Friday, August 22, 2008, 10:00 am PT (01:00 pm ET)
Apple investigating iTunes block in ChinaSeveral users in China have been unable to access iTunes ever since a pro-Tibet album was released on the digital download service earlier this week, prompting an investigation by Apple.
According to the Associated Press, the Art of Peace Foundation announced on Sunday the release of "Songs for Tibet," a digital album comprised of music by popular artists such as Dave Matthews and Alanis Morissette, as well as a 15-minute speech by exiled Tibetan leader Dalai Lama.
One day later, iTunes users began complaining on the official iTunes support forum that they were unable to login and purchase music from the Apple download service. Instead, they were greeted with an error message that said: "iTunes could not connect to the iTunes store. An unknown error occurred.(-4) Make sure your network connection is active and try again."
Others have received a slight variation of that error message. "I am in Shanghai and have been able to use iTunes for 3 years now with no problems, but for the past two days I get an immediate message that the 'network connection was reset,'" wrote a forum poster by the name of jenjen2008.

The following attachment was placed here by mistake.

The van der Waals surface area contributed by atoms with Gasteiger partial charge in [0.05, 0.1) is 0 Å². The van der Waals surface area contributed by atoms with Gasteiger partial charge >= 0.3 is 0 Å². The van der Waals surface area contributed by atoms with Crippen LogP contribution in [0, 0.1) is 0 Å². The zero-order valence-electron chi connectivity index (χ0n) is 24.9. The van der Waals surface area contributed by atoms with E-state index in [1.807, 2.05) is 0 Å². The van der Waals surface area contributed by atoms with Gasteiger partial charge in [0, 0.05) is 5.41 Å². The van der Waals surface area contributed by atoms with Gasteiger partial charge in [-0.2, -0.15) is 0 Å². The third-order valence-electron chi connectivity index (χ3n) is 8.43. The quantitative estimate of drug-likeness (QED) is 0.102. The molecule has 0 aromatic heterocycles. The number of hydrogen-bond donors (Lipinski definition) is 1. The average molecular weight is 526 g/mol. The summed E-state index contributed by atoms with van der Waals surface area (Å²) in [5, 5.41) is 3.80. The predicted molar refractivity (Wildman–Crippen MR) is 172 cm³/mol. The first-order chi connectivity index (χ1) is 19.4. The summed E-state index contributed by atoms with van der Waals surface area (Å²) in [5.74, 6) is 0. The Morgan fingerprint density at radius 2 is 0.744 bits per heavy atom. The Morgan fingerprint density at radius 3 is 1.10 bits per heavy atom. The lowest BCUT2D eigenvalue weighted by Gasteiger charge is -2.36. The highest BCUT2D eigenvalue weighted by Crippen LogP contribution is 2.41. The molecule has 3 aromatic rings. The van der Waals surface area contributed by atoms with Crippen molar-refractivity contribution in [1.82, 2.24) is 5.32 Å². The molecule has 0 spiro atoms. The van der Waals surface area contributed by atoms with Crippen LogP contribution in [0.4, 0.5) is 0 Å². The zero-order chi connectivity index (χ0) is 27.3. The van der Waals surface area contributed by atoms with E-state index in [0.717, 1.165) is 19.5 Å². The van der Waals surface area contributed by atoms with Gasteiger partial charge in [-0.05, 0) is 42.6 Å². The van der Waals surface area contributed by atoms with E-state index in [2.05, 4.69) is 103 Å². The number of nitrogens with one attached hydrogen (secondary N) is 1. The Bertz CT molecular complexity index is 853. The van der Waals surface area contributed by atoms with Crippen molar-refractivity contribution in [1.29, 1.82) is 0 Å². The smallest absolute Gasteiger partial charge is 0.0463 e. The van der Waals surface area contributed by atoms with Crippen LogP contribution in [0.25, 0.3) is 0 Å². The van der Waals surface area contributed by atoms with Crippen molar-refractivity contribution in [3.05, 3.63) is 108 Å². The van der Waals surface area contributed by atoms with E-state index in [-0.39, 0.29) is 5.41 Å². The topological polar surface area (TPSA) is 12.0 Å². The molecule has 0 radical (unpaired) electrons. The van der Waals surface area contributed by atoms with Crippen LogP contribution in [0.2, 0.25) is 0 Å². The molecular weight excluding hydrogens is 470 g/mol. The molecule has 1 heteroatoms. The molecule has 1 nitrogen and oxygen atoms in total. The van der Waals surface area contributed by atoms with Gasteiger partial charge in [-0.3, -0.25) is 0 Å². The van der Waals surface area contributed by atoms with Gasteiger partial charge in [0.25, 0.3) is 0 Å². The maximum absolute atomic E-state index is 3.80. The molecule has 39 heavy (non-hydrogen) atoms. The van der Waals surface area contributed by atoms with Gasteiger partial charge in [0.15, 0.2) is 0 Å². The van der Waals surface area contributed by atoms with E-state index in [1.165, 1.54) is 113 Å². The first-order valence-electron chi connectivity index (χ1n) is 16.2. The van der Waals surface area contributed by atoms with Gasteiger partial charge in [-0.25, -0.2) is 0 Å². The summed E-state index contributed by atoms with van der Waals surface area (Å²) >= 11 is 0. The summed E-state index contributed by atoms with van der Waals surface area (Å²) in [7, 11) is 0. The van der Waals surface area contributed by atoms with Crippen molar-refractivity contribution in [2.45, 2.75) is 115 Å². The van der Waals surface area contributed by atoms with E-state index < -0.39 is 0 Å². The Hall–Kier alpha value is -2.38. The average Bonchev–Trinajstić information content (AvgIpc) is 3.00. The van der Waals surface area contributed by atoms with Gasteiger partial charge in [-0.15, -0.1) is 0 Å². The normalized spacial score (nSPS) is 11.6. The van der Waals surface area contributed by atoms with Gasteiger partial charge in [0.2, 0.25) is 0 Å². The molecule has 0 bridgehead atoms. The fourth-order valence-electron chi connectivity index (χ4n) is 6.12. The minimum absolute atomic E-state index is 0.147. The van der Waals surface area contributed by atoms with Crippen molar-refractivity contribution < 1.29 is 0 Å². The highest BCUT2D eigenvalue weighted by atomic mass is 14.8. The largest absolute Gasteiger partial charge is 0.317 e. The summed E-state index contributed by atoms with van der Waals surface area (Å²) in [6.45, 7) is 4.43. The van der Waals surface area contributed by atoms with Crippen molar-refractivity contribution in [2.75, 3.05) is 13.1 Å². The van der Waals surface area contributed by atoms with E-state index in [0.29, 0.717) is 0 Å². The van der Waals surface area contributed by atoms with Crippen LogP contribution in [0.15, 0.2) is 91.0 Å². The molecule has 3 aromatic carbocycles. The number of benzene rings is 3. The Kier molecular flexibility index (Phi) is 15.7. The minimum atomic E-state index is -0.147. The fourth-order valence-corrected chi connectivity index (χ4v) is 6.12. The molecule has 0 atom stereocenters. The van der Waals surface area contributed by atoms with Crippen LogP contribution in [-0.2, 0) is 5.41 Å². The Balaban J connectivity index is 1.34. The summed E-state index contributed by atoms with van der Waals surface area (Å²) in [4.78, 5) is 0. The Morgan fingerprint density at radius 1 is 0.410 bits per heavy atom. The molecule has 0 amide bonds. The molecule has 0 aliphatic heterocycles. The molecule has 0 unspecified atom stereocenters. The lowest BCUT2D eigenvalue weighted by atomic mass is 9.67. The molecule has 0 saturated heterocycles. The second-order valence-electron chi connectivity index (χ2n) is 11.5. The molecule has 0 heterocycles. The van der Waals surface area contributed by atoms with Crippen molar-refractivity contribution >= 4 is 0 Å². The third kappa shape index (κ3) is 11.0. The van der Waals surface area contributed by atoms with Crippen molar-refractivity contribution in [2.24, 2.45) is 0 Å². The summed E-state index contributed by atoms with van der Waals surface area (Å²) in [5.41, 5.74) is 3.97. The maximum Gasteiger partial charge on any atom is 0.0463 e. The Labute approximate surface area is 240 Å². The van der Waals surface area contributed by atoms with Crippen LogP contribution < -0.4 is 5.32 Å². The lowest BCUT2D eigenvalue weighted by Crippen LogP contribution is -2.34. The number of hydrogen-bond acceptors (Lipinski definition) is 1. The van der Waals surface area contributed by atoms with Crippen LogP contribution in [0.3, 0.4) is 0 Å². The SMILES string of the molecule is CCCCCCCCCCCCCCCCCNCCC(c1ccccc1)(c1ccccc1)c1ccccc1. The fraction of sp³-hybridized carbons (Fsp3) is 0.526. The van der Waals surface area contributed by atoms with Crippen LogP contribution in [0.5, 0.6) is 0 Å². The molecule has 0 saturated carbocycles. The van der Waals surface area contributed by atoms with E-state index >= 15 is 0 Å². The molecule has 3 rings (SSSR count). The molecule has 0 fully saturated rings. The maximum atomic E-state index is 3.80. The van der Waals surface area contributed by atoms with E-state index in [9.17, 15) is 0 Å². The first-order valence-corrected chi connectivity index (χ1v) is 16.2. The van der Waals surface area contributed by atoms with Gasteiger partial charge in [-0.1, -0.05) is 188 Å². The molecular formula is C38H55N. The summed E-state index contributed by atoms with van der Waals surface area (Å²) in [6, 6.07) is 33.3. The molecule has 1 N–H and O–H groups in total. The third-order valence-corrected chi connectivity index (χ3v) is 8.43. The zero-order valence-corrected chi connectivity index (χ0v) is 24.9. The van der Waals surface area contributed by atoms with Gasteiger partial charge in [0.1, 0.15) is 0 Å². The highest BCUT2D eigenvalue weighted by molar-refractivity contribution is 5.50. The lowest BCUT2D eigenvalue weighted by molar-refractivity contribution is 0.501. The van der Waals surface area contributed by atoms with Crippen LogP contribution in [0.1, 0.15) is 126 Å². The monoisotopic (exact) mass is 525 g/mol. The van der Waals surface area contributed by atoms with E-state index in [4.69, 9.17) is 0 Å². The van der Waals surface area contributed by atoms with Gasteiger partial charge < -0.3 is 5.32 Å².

Although Apple does not operate or support an iTunes Store in China, the company's iPod is widely popular in the region and local customers routinely log into the U.S. or other versions of the store to download media to the devices. While there have been periodic outages from time to time, users on the support forums report that those outages are often resolved quickly. This has lead some to speculate that China may be intentionally blocking iTunes.
Michael Wohl, executive director of the New York-based APF, agrees, telling the AP that he believes the album was the reason for the iTunes interruption, but could not prove it. "We issued a release saying that over 40 (Olympic) athletes downloaded the album in an act of solidarity, and that's what triggered it," he said. "Then everything got blocked."
Apple spokesperson Huang Yuna said the company was aware of the problem but had no comment on the matter for the time being. "We are still investigating," she said.
The AP notes that while Beijing encourages Internet use for education and business, it "tries to block access to foreign sites run by dissidents and human rights and Tibet activists."
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